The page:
Ultramorphs, Xenomorphs, and Weapons of War

deacon_alien_prometheus_born

In the closing moments of Prometheus Shaw and David, having struck an uneasy alliance, dart for the Engineer homeworld and leave LV-223 behind them. “There is nothing here but death,” Shaw narrates. But in the wreckage of Vickers’ escape pod the Engineer suddenly shudders to life – his chest cleaves open and a new life-form emerges: a spindly-limbed creature known as the Deacon, or, as the early script by Jon Spaihts call him, the Ultramorph.

“I wrote five different drafts of the script,” explained Spaihts, “working with Ridley very closely over about nine months. And even as we were working, we were constantly toying with the closeness of the monsters in the film to the original Xenomorph. You can see an interesting balance, even looking at the movies in the Alien franchise, between homage and evolution. In every film you’ll see that the design of the Alien shifts -the shape of the carapace, the shape of the body- and some of that is to do with new technology available to realise the monsters, but a lot of is just a director’s desire to do something new.”

“And so he was always pushing for some way in which that Alien biology could have evolved,” he continued. “We tried different paths in that way. We imagined that there might be eight different variations on the Xenomorphs – eight different kinds of Alien eggs you might stumble across, eight kinds of slightly different Xenomorph creatures that could hatch from them. And maybe even a rapid process of evolution, still ongoing, in these Alien laboratories where these Xenomorphs were developed. So Ridley and I were looking for ways to make the Xenomorphs new.”

One of the new Alien variants would be the Engineer-Alien; the creature that presumably erupted from the chest of the Space Jockey in Alien.

Alien insects: Again, just as they did on Alien, Ridley and the creative team turned to the brutal insect world for inspiration. Spaihts told Empire magazine: “Ridley is a great and ghoulish collector of horrible natural oddities, real parasites and predators from the natural world. He had a tremendous file of photography of real, ghastly creatures from around the world – they’re chilling, some of them! He would tell these tales with relish, of wasps that would drill into the backs of beetles and plant larvae, or become mind-control creatures. Terrible things happen, especially the smaller you get. As you get into the insect world or the microbial world, savage atrocities are perpetrated by one creature on another. And Ridley was thrilled with all of them. They inspired a lot of the designs and a lot of the ideas we tried.”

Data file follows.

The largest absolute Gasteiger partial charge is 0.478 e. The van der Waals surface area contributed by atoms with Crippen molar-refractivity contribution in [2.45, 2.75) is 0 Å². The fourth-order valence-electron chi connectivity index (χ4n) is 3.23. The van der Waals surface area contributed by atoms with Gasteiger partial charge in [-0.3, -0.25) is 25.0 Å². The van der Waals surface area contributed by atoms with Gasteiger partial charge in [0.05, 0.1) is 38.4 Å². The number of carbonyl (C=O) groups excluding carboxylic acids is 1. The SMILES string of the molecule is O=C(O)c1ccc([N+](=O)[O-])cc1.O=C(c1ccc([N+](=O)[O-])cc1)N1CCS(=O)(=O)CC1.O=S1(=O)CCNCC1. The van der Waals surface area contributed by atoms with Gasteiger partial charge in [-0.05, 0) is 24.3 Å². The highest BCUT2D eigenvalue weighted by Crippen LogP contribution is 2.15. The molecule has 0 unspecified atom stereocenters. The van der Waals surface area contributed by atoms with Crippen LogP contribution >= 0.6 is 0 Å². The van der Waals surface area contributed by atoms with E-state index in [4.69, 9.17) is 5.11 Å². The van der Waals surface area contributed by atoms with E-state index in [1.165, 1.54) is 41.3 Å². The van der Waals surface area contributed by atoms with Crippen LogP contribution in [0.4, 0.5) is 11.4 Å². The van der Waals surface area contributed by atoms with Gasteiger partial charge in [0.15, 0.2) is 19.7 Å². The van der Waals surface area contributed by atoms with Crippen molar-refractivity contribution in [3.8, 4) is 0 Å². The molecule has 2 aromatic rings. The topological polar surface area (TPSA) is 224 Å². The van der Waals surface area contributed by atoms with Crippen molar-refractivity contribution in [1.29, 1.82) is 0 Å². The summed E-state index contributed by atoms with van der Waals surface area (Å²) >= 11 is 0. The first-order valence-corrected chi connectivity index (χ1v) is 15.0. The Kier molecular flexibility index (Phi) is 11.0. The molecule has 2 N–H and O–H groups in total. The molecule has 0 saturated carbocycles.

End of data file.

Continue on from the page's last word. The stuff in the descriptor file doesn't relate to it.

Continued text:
An Alien born from a Space Jockey is an angle already explored in the series’ expanded universe. One appeared in the comic book Aliens: Apocalypse – The Destroying Angels, and another in the Nintendo DS game Aliens: Infestation - both designs bore no similarity to one another, the Jockey-Alien being an unseen element in the films. Artists were free to render it as they wished. The hypothetical creature has also been the subject of fanart over the last few years. Spaihts’ Alien: Engineers movie would have been the first in the movie canon to depict the monster.

Concept of the Engineer-Alien.

Concept of the Engineer-Alien.

Alien: Engineers, as Spaihts’ script was called, would also expand Ridley’s notion that the Alien was a weapon of war and not a naturally occurring creature in its own right. The Alien had long been theorised to be an unnatural creation. In addition to Ridley’s ideas about the origin and purpose of the Alien, James Cameron also considered the theory that the Jockey may have been on a mission of either peace or war: “Perhaps he was a volunteer or a draftee on the hazardous mission of bio-isolating these organisms,” he said in an issue of Starlog magazine, before also postulating: “Perhaps he was a military pilot, delivering the Alien eggs as a bio-weapon in some ancient interstellar war humans know nothing of, and got infected inadvertently.”